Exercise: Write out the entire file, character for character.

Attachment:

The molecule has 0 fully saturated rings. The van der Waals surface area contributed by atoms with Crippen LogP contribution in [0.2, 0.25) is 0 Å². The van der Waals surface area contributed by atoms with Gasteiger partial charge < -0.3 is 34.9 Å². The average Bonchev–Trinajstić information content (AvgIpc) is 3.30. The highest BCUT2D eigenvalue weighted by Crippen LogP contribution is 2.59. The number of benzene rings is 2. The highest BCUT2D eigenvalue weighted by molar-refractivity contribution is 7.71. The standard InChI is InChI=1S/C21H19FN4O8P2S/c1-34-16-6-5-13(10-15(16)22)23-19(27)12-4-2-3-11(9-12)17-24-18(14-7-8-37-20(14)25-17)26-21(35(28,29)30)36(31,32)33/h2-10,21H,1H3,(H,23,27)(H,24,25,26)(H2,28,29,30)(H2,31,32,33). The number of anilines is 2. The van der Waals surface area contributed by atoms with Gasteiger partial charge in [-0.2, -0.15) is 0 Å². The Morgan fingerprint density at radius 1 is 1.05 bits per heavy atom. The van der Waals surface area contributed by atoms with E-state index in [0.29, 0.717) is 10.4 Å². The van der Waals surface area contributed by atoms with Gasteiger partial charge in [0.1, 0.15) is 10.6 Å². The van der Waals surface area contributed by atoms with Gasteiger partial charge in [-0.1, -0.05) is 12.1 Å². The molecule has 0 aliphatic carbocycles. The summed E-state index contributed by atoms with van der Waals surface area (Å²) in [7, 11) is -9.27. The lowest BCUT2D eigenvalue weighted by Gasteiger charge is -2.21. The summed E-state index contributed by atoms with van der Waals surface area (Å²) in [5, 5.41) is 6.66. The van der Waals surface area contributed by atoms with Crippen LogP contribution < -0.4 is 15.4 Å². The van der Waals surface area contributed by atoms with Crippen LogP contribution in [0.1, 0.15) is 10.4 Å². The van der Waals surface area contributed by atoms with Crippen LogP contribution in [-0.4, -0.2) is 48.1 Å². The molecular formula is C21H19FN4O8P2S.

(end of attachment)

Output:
The molecule has 0 fully saturated rings. The van der Waals surface area contributed by atoms with Crippen LogP contribution in [0.2, 0.25) is 0 Å². The van der Waals surface area contributed by atoms with Gasteiger partial charge < -0.3 is 34.9 Å². The average Bonchev–Trinajstić information content (AvgIpc) is 3.30. The highest BCUT2D eigenvalue weighted by Crippen LogP contribution is 2.59. The number of benzene rings is 2. The highest BCUT2D eigenvalue weighted by molar-refractivity contribution is 7.71. The standard InChI is InChI=1S/C21H19FN4O8P2S/c1-34-16-6-5-13(10-15(16)22)23-19(27)12-4-2-3-11(9-12)17-24-18(14-7-8-37-20(14)25-17)26-21(35(28,29)30)36(31,32)33/h2-10,21H,1H3,(H,23,27)(H,24,25,26)(H2,28,29,30)(H2,31,32,33). The number of anilines is 2. The van der Waals surface area contributed by atoms with Gasteiger partial charge in [-0.2, -0.15) is 0 Å². The Morgan fingerprint density at radius 1 is 1.05 bits per heavy atom. The van der Waals surface area contributed by atoms with E-state index in [0.29, 0.717) is 10.4 Å². The van der Waals surface area contributed by atoms with Gasteiger partial charge in [0.1, 0.15) is 10.6 Å². The van der Waals surface area contributed by atoms with Gasteiger partial charge in [-0.1, -0.05) is 12.1 Å². The molecule has 0 aliphatic carbocycles. The summed E-state index contributed by atoms with van der Waals surface area (Å²) in [7, 11) is -9.27. The lowest BCUT2D eigenvalue weighted by Gasteiger charge is -2.21. The summed E-state index contributed by atoms with van der Waals surface area (Å²) in [5, 5.41) is 6.66. The van der Waals surface area contributed by atoms with Crippen LogP contribution < -0.4 is 15.4 Å². The van der Waals surface area contributed by atoms with Crippen LogP contribution in [0.1, 0.15) is 10.4 Å². The van der Waals surface area contributed by atoms with Crippen LogP contribution in [-0.4, -0.2) is 48.1 Å². The molecular formula is C21H19FN4O8P2S.